That takes around half of a second. That time may not be very noticeable when you are loading a single, large file such as a video, but it will be a game-breaker when many requests need to go back and forth because the lag for each request adds up. For example, you will be able to watch a long video with no issues, but video calls will be a nightmare or not even possible at all.
Lastly, there is a reliability problem. Satellite internet will work just fine most of the days, but heavy rain or snow may slow it down dramatically or break the connection until the weather clears.
As you can see, while traditional satellite internet might be your only solution for being online, it comes with some serious limitations and issues. You will be able to exchange e-mails and be active on most social media. But, if you want or need a full array of internet services, you will find it somewhat lacking. Still, some technological advances are showing a lot of promise.
Starlink and other next-generation satellite internet providers overcome most of these limitations and issues.
Starlink is a satellite network developed and launched by Elon Musk’s SpaceX company. SpaceX uses reusable rockets to launch satellites, dozens at the time, into low orbit just 340 miles above Earth. SpaceX plans to launch 42 000 satellites, with 12 000 already approved by FCC.
On top of having so many satellites in a low orbit, they are designed to constantly communicate with each other, allowing data flow even when most of the satellites are not in the optimal position.
Thanks to these design choices, Starlink doesn’t suffer from many traditional satellite internet limitations and downsides. Low orbit requires less time for the data to reach the satellite and go back to earth. Hence, the latency is around 90% shorter than traditional satellite internet, allowing you to use many previously unusable internet services.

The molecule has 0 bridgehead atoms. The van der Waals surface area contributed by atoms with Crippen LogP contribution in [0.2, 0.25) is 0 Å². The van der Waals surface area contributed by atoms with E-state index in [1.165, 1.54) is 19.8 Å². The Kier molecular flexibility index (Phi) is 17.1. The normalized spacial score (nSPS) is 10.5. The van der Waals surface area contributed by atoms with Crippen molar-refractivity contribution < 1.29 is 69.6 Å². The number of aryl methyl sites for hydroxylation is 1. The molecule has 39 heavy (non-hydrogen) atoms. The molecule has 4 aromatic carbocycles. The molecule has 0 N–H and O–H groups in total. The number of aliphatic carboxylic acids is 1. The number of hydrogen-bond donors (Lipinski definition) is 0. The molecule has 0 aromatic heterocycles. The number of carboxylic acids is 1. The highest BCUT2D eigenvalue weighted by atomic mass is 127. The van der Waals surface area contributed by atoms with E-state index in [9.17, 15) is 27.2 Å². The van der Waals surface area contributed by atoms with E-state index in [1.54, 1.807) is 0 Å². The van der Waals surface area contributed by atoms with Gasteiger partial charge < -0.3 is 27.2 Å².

Average speeds are much higher, both download and upload since the load is divided among many satellites. Lastly, reliability is much higher due to the low orbit and advanced receivers.
Receivers are the key component in this system since they are quite advanced in comparison to traditional satellite systems. Starlink receiver has a phased array antenna. Hundreds of small antennas are next to each other across the surface of the dish. By shifting the phase of each antenna, the Starlink dish changes the direction of the signal to catch the satellite as it moves above.
Recently, Starlink offered a special subscription for campers and travelers that allows you to pause the subscription and resume it when you need.
Starlink Satellite Internet Explained
Starlink might be ahead of the pack and a pioneer of next-generation satellite internet, but it’s far from being the only competitor. Two major companies are joining the race for global coverage and users with limited internet options.
Amazon’s Kuiper Project